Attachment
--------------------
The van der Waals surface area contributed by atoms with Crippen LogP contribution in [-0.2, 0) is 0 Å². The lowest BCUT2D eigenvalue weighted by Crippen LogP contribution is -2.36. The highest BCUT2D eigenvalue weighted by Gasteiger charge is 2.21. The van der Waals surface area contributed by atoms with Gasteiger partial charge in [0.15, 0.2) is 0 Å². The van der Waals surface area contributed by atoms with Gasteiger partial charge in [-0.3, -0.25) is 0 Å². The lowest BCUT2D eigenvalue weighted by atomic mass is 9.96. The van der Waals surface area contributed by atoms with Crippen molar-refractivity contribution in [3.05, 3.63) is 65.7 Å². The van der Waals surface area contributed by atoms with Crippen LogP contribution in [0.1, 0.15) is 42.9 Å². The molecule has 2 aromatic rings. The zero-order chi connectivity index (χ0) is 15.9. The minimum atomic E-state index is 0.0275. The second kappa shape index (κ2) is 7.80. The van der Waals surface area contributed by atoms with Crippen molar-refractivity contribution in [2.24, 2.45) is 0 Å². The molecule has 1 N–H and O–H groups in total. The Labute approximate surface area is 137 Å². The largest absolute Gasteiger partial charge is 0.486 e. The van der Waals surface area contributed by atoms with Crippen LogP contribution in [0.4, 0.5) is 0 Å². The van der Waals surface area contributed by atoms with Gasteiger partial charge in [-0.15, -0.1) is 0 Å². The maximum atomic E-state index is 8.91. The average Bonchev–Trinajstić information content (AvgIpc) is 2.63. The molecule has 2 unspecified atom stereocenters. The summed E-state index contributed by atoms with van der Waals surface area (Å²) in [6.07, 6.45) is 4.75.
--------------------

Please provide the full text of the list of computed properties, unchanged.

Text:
The van der Waals surface area contributed by atoms with Crippen LogP contribution in [-0.2, 0) is 0 Å². The lowest BCUT2D eigenvalue weighted by Crippen LogP contribution is -2.36. The highest BCUT2D eigenvalue weighted by Gasteiger charge is 2.21. The van der Waals surface area contributed by atoms with Gasteiger partial charge in [0.15, 0.2) is 0 Å². The van der Waals surface area contributed by atoms with Gasteiger partial charge in [-0.3, -0.25) is 0 Å². The lowest BCUT2D eigenvalue weighted by atomic mass is 9.96. The van der Waals surface area contributed by atoms with Crippen molar-refractivity contribution in [3.05, 3.63) is 65.7 Å². The van der Waals surface area contributed by atoms with Crippen LogP contribution in [0.1, 0.15) is 42.9 Å². The molecule has 2 aromatic rings. The zero-order chi connectivity index (χ0) is 15.9. The minimum atomic E-state index is 0.0275. The second kappa shape index (κ2) is 7.80. The van der Waals surface area contributed by atoms with Crippen molar-refractivity contribution in [2.24, 2.45) is 0 Å². The molecule has 1 N–H and O–H groups in total. The Labute approximate surface area is 137 Å². The largest absolute Gasteiger partial charge is 0.486 e. The van der Waals surface area contributed by atoms with Crippen LogP contribution in [0.4, 0.5) is 0 Å². The van der Waals surface area contributed by atoms with Gasteiger partial charge in [-0.15, -0.1) is 0 Å². The maximum atomic E-state index is 8.91. The average Bonchev–Trinajstić information content (AvgIpc) is 2.63. The molecule has 2 unspecified atom stereocenters. The summed E-state index contributed by atoms with van der Waals surface area (Å²) in [6.07, 6.45) is 4.75.